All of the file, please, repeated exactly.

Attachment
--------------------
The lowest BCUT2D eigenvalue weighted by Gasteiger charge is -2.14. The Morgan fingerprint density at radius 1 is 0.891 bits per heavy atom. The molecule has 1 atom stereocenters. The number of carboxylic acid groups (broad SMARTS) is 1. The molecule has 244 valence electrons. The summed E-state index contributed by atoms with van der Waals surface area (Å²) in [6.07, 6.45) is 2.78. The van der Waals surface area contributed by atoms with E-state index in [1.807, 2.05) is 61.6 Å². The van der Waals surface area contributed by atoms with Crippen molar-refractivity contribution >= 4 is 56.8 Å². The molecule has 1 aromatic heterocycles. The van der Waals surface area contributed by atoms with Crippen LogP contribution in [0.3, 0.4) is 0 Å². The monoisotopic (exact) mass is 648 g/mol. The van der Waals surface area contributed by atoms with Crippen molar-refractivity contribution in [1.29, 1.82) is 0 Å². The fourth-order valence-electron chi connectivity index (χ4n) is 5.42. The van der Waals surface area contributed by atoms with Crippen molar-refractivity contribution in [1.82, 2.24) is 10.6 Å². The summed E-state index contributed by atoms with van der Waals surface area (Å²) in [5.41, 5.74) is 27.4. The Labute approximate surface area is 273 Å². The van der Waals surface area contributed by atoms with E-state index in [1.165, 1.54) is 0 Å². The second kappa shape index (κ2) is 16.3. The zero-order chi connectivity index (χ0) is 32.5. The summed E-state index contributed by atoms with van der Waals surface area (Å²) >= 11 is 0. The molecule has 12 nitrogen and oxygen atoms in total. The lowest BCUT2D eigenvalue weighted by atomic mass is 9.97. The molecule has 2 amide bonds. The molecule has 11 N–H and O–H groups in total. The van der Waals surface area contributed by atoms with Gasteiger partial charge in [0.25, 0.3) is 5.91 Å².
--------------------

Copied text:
The lowest BCUT2D eigenvalue weighted by Gasteiger charge is -2.14. The Morgan fingerprint density at radius 1 is 0.891 bits per heavy atom. The molecule has 1 atom stereocenters. The number of carboxylic acid groups (broad SMARTS) is 1. The molecule has 244 valence electrons. The summed E-state index contributed by atoms with van der Waals surface area (Å²) in [6.07, 6.45) is 2.78. The van der Waals surface area contributed by atoms with E-state index in [1.807, 2.05) is 61.6 Å². The van der Waals surface area contributed by atoms with Crippen molar-refractivity contribution >= 4 is 56.8 Å². The molecule has 1 aromatic heterocycles. The van der Waals surface area contributed by atoms with Crippen LogP contribution in [0.3, 0.4) is 0 Å². The monoisotopic (exact) mass is 648 g/mol. The van der Waals surface area contributed by atoms with Crippen molar-refractivity contribution in [1.29, 1.82) is 0 Å². The fourth-order valence-electron chi connectivity index (χ4n) is 5.42. The van der Waals surface area contributed by atoms with Crippen molar-refractivity contribution in [1.82, 2.24) is 10.6 Å². The summed E-state index contributed by atoms with van der Waals surface area (Å²) in [5.41, 5.74) is 27.4. The Labute approximate surface area is 273 Å². The van der Waals surface area contributed by atoms with E-state index in [1.165, 1.54) is 0 Å². The second kappa shape index (κ2) is 16.3. The zero-order chi connectivity index (χ0) is 32.5. The summed E-state index contributed by atoms with van der Waals surface area (Å²) >= 11 is 0. The molecule has 12 nitrogen and oxygen atoms in total. The lowest BCUT2D eigenvalue weighted by atomic mass is 9.97. The molecule has 2 amide bonds. The molecule has 11 N–H and O–H groups in total. The van der Waals surface area contributed by atoms with Gasteiger partial charge in [0.25, 0.3) is 5.91 Å².